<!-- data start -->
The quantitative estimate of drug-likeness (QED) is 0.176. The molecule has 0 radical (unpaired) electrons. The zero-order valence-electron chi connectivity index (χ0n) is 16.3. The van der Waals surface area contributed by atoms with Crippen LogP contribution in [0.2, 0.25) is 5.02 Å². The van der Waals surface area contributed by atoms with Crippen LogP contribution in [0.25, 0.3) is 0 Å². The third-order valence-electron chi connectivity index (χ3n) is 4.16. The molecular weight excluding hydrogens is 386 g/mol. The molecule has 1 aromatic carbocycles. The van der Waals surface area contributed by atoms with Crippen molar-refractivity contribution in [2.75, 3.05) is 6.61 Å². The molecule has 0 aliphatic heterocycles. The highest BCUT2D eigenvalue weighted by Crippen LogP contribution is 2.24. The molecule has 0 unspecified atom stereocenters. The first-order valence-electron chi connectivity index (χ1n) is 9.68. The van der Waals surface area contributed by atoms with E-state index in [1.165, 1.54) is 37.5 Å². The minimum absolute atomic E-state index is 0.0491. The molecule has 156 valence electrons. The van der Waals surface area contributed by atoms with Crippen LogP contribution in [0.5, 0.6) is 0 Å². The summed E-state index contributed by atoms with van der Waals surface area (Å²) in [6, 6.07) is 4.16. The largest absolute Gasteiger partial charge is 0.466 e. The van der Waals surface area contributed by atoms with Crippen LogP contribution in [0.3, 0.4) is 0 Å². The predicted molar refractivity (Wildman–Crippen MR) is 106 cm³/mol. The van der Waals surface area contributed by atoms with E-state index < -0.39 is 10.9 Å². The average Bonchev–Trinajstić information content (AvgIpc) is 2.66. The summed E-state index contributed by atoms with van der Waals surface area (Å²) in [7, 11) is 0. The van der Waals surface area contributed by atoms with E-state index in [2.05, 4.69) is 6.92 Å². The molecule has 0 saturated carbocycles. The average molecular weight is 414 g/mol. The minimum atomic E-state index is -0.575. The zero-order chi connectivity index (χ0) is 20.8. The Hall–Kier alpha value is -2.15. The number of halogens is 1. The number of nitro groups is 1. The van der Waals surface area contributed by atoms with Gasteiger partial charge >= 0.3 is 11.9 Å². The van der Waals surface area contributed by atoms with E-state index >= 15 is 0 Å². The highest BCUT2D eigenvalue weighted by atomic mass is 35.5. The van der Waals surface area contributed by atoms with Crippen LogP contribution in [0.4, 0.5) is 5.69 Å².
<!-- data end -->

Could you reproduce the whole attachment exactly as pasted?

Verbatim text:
The quantitative estimate of drug-likeness (QED) is 0.176. The molecule has 0 radical (unpaired) electrons. The zero-order valence-electron chi connectivity index (χ0n) is 16.3. The van der Waals surface area contributed by atoms with Crippen LogP contribution in [0.2, 0.25) is 5.02 Å². The van der Waals surface area contributed by atoms with Crippen LogP contribution in [0.25, 0.3) is 0 Å². The third-order valence-electron chi connectivity index (χ3n) is 4.16. The molecular weight excluding hydrogens is 386 g/mol. The molecule has 1 aromatic carbocycles. The van der Waals surface area contributed by atoms with Crippen molar-refractivity contribution in [2.75, 3.05) is 6.61 Å². The molecule has 0 aliphatic heterocycles. The highest BCUT2D eigenvalue weighted by Crippen LogP contribution is 2.24. The molecule has 0 unspecified atom stereocenters. The first-order valence-electron chi connectivity index (χ1n) is 9.68. The van der Waals surface area contributed by atoms with E-state index in [1.165, 1.54) is 37.5 Å². The minimum absolute atomic E-state index is 0.0491. The molecule has 156 valence electrons. The van der Waals surface area contributed by atoms with Crippen LogP contribution in [0.5, 0.6) is 0 Å². The summed E-state index contributed by atoms with van der Waals surface area (Å²) in [6, 6.07) is 4.16. The largest absolute Gasteiger partial charge is 0.466 e. The van der Waals surface area contributed by atoms with Crippen LogP contribution in [0.3, 0.4) is 0 Å². The predicted molar refractivity (Wildman–Crippen MR) is 106 cm³/mol. The van der Waals surface area contributed by atoms with E-state index < -0.39 is 10.9 Å². The average Bonchev–Trinajstić information content (AvgIpc) is 2.66. The summed E-state index contributed by atoms with van der Waals surface area (Å²) in [7, 11) is 0. The van der Waals surface area contributed by atoms with E-state index in [2.05, 4.69) is 6.92 Å². The molecule has 0 saturated carbocycles. The average molecular weight is 414 g/mol. The minimum atomic E-state index is -0.575. The zero-order chi connectivity index (χ0) is 20.8. The Hall–Kier alpha value is -2.15. The number of halogens is 1. The number of nitro groups is 1. The van der Waals surface area contributed by atoms with Gasteiger partial charge >= 0.3 is 11.9 Å². The van der Waals surface area contributed by atoms with E-state index >= 15 is 0 Å². The highest BCUT2D eigenvalue weighted by atomic mass is 35.5. The van der Waals surface area contributed by atoms with Crippen LogP contribution in [0.4, 0.5) is 5.69 Å².